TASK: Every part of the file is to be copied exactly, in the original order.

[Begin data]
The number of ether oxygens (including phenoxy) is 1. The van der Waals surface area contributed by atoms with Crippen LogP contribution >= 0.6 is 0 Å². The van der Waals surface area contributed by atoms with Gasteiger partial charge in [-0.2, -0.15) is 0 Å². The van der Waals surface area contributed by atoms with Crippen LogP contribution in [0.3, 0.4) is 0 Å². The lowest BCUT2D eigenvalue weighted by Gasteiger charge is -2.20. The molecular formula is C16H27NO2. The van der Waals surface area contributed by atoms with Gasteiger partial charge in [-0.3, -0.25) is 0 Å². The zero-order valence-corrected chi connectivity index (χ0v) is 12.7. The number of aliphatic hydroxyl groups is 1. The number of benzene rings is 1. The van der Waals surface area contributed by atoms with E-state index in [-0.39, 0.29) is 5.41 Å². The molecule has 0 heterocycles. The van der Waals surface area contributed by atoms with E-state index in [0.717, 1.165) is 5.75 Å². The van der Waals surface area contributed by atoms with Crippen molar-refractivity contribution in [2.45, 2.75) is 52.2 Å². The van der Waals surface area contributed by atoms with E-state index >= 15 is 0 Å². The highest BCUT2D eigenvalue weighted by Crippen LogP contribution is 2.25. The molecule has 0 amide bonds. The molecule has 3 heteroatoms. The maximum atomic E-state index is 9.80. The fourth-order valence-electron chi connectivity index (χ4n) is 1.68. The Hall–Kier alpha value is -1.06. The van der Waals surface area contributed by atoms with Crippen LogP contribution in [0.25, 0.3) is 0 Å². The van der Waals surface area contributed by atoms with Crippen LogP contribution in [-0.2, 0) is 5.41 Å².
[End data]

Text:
The number of ether oxygens (including phenoxy) is 1. The van der Waals surface area contributed by atoms with Crippen LogP contribution >= 0.6 is 0 Å². The van der Waals surface area contributed by atoms with Gasteiger partial charge in [-0.2, -0.15) is 0 Å². The van der Waals surface area contributed by atoms with Crippen LogP contribution in [0.3, 0.4) is 0 Å². The lowest BCUT2D eigenvalue weighted by Gasteiger charge is -2.20. The molecular formula is C16H27NO2. The van der Waals surface area contributed by atoms with Gasteiger partial charge in [-0.3, -0.25) is 0 Å². The zero-order valence-corrected chi connectivity index (χ0v) is 12.7. The number of aliphatic hydroxyl groups is 1. The number of benzene rings is 1. The van der Waals surface area contributed by atoms with E-state index in [-0.39, 0.29) is 5.41 Å². The molecule has 0 heterocycles. The van der Waals surface area contributed by atoms with E-state index in [0.717, 1.165) is 5.75 Å². The van der Waals surface area contributed by atoms with Crippen molar-refractivity contribution in [2.45, 2.75) is 52.2 Å². The van der Waals surface area contributed by atoms with E-state index >= 15 is 0 Å². The highest BCUT2D eigenvalue weighted by Crippen LogP contribution is 2.25. The molecule has 0 amide bonds. The molecule has 3 heteroatoms. The maximum atomic E-state index is 9.80. The fourth-order valence-electron chi connectivity index (χ4n) is 1.68. The Hall–Kier alpha value is -1.06. The van der Waals surface area contributed by atoms with Crippen LogP contribution in [0.25, 0.3) is 0 Å². The van der Waals surface area contributed by atoms with Crippen LogP contribution in [-0.2, 0) is 5.41 Å².